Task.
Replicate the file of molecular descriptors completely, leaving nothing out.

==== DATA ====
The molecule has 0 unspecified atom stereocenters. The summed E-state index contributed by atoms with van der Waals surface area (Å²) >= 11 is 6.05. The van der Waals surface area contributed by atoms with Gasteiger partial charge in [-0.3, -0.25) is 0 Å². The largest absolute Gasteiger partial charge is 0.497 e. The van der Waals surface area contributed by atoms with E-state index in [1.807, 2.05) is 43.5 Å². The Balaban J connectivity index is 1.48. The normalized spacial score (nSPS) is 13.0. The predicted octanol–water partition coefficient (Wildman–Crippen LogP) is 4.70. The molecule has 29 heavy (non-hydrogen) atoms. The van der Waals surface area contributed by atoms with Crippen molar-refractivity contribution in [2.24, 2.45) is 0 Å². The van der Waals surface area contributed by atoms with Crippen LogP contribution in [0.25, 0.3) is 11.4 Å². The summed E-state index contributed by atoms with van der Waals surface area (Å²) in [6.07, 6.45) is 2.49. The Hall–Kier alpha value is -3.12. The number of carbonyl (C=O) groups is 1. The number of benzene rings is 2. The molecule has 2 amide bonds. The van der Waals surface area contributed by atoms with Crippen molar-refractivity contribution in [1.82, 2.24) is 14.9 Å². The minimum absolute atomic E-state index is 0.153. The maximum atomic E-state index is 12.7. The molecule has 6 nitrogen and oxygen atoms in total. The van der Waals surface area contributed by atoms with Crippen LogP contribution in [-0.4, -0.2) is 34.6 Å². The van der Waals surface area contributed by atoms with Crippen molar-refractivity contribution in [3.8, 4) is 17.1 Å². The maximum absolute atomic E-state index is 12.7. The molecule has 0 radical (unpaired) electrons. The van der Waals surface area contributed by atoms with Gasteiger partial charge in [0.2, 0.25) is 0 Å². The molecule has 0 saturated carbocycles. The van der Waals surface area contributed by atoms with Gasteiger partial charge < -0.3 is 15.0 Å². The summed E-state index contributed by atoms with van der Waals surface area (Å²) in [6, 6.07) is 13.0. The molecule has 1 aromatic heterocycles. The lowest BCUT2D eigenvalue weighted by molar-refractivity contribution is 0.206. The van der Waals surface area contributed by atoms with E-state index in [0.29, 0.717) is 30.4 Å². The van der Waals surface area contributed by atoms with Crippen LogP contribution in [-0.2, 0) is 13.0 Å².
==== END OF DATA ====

The molecule has 0 unspecified atom stereocenters. The summed E-state index contributed by atoms with van der Waals surface area (Å²) >= 11 is 6.05. The van der Waals surface area contributed by atoms with Gasteiger partial charge in [-0.3, -0.25) is 0 Å². The largest absolute Gasteiger partial charge is 0.497 e. The van der Waals surface area contributed by atoms with E-state index in [1.807, 2.05) is 43.5 Å². The Balaban J connectivity index is 1.48. The normalized spacial score (nSPS) is 13.0. The predicted octanol–water partition coefficient (Wildman–Crippen LogP) is 4.70. The molecule has 29 heavy (non-hydrogen) atoms. The van der Waals surface area contributed by atoms with Crippen molar-refractivity contribution in [2.24, 2.45) is 0 Å². The van der Waals surface area contributed by atoms with Crippen LogP contribution in [0.25, 0.3) is 11.4 Å². The summed E-state index contributed by atoms with van der Waals surface area (Å²) in [6.07, 6.45) is 2.49. The Hall–Kier alpha value is -3.12. The number of carbonyl (C=O) groups is 1. The number of benzene rings is 2. The molecule has 2 amide bonds. The van der Waals surface area contributed by atoms with Crippen molar-refractivity contribution in [1.82, 2.24) is 14.9 Å². The minimum absolute atomic E-state index is 0.153. The maximum atomic E-state index is 12.7. The molecule has 6 nitrogen and oxygen atoms in total. The van der Waals surface area contributed by atoms with Crippen LogP contribution in [-0.4, -0.2) is 34.6 Å². The van der Waals surface area contributed by atoms with Crippen molar-refractivity contribution in [3.8, 4) is 17.1 Å². The maximum absolute atomic E-state index is 12.7. The molecule has 0 radical (unpaired) electrons. The van der Waals surface area contributed by atoms with Gasteiger partial charge in [0.2, 0.25) is 0 Å². The molecule has 0 saturated carbocycles. The van der Waals surface area contributed by atoms with Gasteiger partial charge < -0.3 is 15.0 Å². The summed E-state index contributed by atoms with van der Waals surface area (Å²) in [6, 6.07) is 13.0. The molecule has 1 aromatic heterocycles. The lowest BCUT2D eigenvalue weighted by molar-refractivity contribution is 0.206. The van der Waals surface area contributed by atoms with E-state index in [0.29, 0.717) is 30.4 Å². The van der Waals surface area contributed by atoms with Crippen LogP contribution in [-0.2, 0) is 13.0 Å².